The Daily Caller

The Daily Caller
NEW YORK - FEBRUARY 10:  Kethia Dorelus a social worker with the Cooperative Feeding Program displays a Federal food stamps card that is used to purchase food on February 10, 2011 in Fort Lauderdale, Florida. (Photo by Joe Raedle/Getty Images) NEW YORK - FEBRUARY 10: Kethia Dorelus a social worker with the Cooperative Feeding Program displays a Federal food stamps card that is used to purchase food on February 10, 2011 in Fort Lauderdale, Florida. (Photo by Joe Raedle/Getty Images)  

Study: Bisexuals vastly more likely to be on food stamps than gays, straights

Bisexuals are vastly more likely to be on food stamps than their gay and straight counterparts and same-sex couples are more likely to need food assistance than different-sex couples, according to a new report.

With record numbers of people on food stamps in recent years, a new report from the Williams Institute, a UCLA School of Law think tank, has broken down the likelihood of food stamp use and food insecurity — defined as “uncertain availability of nutritionally adequate and safe foods” or “uncertain ability to acquire acceptable foods in socially acceptable ways” — based on sexual orientation.

The study used data from the National Survey of Family Growth, the American Community Survey, and Gallup to conclude that LGBT people and those in same-sex couples are more likely to be food insecure and use food stamps than their heterosexual counterparts.

“An estimated 29% of LGBT individuals indicated that there was a time in the last year when they did not have enough money to feed themselves or their family, compared to 18% of non-LGBT individuals,” the report, authored by Williams Institute demographics expert Gary Gates reads. “This implies that more than 2.4 million LGBT adults in the US have experienced at least some aspect of food insecurity. Participation in SNAP is also higher among LGB individuals aged 18-44 when compared to heterosexuals in the same age group, 21% versus 15%, respectively.”

By breaking the B out of LGB, the study goes on to show that the rate of LGB SNAP participation is “largely driven by the high SNAP participation rates among bisexuals.” Thus in the years examined, 2006-2010, 25 percent of bisexuals reported participating in SNAP in the last year compared to 15 percent of heterosexuals and 14 percent of lesbians and gays.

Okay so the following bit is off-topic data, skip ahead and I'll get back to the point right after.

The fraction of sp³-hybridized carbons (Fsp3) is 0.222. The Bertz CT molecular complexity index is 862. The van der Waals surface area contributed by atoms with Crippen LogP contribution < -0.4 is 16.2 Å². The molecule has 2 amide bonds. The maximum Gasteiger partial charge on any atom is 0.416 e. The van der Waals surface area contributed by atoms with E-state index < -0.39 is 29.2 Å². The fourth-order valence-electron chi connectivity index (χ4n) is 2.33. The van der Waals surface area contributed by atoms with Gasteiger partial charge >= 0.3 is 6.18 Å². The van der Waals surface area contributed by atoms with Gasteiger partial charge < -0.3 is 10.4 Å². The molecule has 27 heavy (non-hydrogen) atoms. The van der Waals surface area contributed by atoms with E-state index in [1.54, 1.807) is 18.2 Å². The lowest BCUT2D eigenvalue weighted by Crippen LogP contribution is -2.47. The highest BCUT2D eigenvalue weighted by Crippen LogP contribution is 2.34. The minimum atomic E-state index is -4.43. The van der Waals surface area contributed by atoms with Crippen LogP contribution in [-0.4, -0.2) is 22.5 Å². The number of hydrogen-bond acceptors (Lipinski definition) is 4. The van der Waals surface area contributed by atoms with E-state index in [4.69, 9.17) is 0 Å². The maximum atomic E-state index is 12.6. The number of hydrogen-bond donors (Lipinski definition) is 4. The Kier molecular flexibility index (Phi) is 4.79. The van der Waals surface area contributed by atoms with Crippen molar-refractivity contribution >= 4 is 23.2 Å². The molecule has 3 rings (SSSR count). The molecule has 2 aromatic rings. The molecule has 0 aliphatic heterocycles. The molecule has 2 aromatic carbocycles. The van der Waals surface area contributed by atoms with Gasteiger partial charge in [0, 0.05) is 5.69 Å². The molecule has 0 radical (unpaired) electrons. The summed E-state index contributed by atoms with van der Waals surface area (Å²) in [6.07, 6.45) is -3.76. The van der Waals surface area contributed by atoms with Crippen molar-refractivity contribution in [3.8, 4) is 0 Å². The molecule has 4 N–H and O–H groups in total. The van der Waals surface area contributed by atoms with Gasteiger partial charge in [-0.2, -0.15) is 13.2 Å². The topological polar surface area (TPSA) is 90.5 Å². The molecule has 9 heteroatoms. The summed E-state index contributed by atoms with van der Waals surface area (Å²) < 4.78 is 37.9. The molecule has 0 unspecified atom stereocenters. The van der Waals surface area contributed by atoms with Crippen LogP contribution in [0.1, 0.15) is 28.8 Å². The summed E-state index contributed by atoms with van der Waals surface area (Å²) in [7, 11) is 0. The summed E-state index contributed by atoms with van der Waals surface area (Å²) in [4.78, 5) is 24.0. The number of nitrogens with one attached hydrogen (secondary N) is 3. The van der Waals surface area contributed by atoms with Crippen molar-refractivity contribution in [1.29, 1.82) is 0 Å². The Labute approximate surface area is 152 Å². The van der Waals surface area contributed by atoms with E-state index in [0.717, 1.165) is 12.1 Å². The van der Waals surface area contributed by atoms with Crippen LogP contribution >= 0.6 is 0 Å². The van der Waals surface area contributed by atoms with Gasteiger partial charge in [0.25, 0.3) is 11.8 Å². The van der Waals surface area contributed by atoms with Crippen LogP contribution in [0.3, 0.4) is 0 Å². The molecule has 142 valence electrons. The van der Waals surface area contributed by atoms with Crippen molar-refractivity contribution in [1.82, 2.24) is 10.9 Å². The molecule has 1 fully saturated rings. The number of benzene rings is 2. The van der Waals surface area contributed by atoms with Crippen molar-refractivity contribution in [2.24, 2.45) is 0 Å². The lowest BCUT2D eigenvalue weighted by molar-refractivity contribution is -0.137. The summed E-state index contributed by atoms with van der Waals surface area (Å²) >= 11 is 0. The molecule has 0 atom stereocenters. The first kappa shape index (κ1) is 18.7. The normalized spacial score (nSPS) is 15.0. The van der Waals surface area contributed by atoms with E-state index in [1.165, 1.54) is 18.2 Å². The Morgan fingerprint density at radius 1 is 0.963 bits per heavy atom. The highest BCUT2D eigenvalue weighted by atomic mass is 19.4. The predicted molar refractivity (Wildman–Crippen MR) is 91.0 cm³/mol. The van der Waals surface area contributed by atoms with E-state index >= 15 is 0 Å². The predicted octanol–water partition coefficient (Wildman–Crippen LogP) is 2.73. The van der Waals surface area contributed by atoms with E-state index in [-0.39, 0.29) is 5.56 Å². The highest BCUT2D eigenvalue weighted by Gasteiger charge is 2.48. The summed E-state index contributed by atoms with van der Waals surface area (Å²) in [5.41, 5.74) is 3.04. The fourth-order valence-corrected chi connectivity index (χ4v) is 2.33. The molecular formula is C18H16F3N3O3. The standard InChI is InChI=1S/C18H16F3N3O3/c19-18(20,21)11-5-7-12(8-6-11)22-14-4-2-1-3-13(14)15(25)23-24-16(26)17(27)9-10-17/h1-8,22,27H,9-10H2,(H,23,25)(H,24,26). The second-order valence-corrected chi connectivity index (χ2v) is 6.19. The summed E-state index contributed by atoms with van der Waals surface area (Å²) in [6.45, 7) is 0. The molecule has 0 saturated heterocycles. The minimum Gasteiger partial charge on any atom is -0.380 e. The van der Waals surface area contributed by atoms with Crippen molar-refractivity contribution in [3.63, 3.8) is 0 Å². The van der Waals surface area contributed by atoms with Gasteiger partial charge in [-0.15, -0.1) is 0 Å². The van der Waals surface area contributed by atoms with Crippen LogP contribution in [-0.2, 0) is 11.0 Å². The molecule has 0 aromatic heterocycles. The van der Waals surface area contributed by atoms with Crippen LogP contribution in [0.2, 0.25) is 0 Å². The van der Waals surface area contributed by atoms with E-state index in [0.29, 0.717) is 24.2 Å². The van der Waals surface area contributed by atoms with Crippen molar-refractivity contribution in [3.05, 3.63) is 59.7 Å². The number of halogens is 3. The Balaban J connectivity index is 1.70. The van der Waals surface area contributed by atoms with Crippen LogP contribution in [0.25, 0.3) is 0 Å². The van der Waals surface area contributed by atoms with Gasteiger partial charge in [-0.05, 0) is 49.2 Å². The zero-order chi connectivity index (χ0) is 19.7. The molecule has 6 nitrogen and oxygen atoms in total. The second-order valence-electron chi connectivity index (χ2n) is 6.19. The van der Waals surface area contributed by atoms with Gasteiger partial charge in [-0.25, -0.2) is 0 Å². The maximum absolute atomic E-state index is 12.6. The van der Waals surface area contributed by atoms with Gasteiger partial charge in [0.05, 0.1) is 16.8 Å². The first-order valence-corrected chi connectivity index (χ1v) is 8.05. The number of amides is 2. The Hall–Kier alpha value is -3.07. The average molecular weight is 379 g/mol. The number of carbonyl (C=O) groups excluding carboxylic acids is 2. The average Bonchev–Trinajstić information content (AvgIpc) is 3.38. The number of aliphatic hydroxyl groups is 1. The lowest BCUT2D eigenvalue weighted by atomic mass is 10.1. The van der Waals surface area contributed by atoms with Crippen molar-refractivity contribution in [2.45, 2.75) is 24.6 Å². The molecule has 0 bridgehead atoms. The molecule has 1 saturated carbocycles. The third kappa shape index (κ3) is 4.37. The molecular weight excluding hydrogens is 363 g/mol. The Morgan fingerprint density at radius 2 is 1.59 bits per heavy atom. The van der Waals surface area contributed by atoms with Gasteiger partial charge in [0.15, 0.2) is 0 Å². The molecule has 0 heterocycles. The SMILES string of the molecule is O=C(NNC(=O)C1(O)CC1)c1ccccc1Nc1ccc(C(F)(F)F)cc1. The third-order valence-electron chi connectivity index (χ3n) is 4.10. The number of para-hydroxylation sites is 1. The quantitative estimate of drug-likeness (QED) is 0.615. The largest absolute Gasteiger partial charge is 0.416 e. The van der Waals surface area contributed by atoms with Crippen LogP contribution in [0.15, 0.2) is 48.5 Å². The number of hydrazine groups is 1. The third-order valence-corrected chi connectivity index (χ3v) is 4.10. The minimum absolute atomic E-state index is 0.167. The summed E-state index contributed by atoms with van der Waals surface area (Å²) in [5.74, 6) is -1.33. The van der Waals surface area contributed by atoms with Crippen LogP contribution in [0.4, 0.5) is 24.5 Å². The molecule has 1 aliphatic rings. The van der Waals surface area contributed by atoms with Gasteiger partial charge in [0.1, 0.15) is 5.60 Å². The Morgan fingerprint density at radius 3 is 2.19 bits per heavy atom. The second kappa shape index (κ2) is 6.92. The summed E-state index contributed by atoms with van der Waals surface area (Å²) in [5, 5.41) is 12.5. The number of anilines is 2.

When it came to couples, those in same-sex relationships were also more likely to participate in SNAP than traditional couples with 13 percent of same-sex couples reporting using food stamps in 2012 compared to 9 percent of different sex couples.

Further, same-sex couples with children were nearly twice as likely to be on SNAP than different-sex couples with children, 26 percent to 14 percent respectively. And 11 percent of same-sex couples without children reported being on food stamps compared to 6 percent of different sex couples.

Additional key findings in the study include:

  • Rates of food insecurity are higher for LGBT adults when compared to non-LGBT adults across several national surveys, and across gender, age, racial/ethnic, and education level groups. After taking these factors into account:

  • LGBT adults are 1.7 times more likely than non-LGBT adults to not have had enough money to feed themselves or their family in the past year.

  • LGB adults aged 18-44 are 1.3 times more likely than their heterosexual counterparts to receive food stamps.

  • Same-sex couples are 1.7 times more likely than different-sex couples to receive food stamps.

  • LGB adults aged 18-44 raising children are 1.8 times more likely than their heterosexual counterparts to receive food stamps.

  • Same-sex couples raising children under age 18 are 2.1 times more likely than comparable different-sex couples to receive food stamps.

  • More than a third (34%) of LGBT-identified women did not have money for food in the last year compared to 20% of non-LGBT women and 24% of LGBT men.

  • An estimated 17% of female same-sex couples received food stamps compared with 10% of male same-sex couples and 9% of different sex couples.

  • While nearly 1 in 4 White LGBT adults (23%) experienced food insecurity at some point last year, the figure was more than 1 in 3 for African-American LGBT adults (37%), more than 1 in 2 for LGBT Native Americans (55%), and more than 3 in 4 for Native Hawaiians (78%).

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